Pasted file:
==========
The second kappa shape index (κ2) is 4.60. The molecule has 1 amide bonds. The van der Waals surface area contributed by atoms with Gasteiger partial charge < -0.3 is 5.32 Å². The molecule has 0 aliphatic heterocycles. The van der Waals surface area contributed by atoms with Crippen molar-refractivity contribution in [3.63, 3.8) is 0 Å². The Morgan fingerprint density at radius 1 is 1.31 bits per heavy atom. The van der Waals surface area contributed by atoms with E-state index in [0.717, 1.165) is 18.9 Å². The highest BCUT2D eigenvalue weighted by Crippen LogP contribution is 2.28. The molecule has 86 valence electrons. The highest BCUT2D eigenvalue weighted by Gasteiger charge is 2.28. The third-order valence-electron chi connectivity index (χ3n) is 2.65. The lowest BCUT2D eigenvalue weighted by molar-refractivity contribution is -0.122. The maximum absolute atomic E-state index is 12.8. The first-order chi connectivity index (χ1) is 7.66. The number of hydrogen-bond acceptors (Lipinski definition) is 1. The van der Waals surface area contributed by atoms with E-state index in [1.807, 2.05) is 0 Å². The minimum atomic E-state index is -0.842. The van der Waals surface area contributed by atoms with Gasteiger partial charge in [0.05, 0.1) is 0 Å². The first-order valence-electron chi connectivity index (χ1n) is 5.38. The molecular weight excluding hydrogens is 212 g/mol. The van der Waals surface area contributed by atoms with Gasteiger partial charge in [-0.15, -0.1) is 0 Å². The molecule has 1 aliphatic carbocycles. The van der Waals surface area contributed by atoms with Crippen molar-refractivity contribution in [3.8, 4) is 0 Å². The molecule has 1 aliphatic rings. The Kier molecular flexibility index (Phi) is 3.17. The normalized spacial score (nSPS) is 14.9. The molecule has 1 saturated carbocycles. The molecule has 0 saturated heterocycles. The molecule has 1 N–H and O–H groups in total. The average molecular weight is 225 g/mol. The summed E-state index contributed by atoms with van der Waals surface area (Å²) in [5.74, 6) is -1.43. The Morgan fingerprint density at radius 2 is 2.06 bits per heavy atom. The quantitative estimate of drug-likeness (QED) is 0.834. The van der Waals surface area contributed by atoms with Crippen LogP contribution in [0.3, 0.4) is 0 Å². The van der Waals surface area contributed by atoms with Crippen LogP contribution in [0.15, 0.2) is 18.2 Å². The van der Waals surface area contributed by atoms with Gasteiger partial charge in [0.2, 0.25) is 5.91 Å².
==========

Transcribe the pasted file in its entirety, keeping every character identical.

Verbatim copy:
The second kappa shape index (κ2) is 4.60. The molecule has 1 amide bonds. The van der Waals surface area contributed by atoms with Gasteiger partial charge < -0.3 is 5.32 Å². The molecule has 0 aliphatic heterocycles. The van der Waals surface area contributed by atoms with Crippen molar-refractivity contribution in [3.63, 3.8) is 0 Å². The Morgan fingerprint density at radius 1 is 1.31 bits per heavy atom. The van der Waals surface area contributed by atoms with E-state index in [0.717, 1.165) is 18.9 Å². The highest BCUT2D eigenvalue weighted by Crippen LogP contribution is 2.28. The molecule has 86 valence electrons. The highest BCUT2D eigenvalue weighted by Gasteiger charge is 2.28. The third-order valence-electron chi connectivity index (χ3n) is 2.65. The lowest BCUT2D eigenvalue weighted by molar-refractivity contribution is -0.122. The maximum absolute atomic E-state index is 12.8. The first-order chi connectivity index (χ1) is 7.66. The number of hydrogen-bond acceptors (Lipinski definition) is 1. The van der Waals surface area contributed by atoms with E-state index in [1.807, 2.05) is 0 Å². The minimum atomic E-state index is -0.842. The van der Waals surface area contributed by atoms with Gasteiger partial charge in [0.05, 0.1) is 0 Å². The first-order valence-electron chi connectivity index (χ1n) is 5.38. The molecular weight excluding hydrogens is 212 g/mol. The van der Waals surface area contributed by atoms with Gasteiger partial charge in [-0.15, -0.1) is 0 Å². The molecule has 1 aliphatic carbocycles. The van der Waals surface area contributed by atoms with Crippen molar-refractivity contribution in [3.8, 4) is 0 Å². The molecule has 1 aliphatic rings. The Kier molecular flexibility index (Phi) is 3.17. The normalized spacial score (nSPS) is 14.9. The molecule has 1 saturated carbocycles. The molecule has 0 saturated heterocycles. The molecule has 1 N–H and O–H groups in total. The average molecular weight is 225 g/mol. The summed E-state index contributed by atoms with van der Waals surface area (Å²) in [5.74, 6) is -1.43. The Morgan fingerprint density at radius 2 is 2.06 bits per heavy atom. The quantitative estimate of drug-likeness (QED) is 0.834. The van der Waals surface area contributed by atoms with Crippen LogP contribution in [0.3, 0.4) is 0 Å². The van der Waals surface area contributed by atoms with Crippen LogP contribution in [0.15, 0.2) is 18.2 Å². The van der Waals surface area contributed by atoms with Gasteiger partial charge in [0.2, 0.25) is 5.91 Å².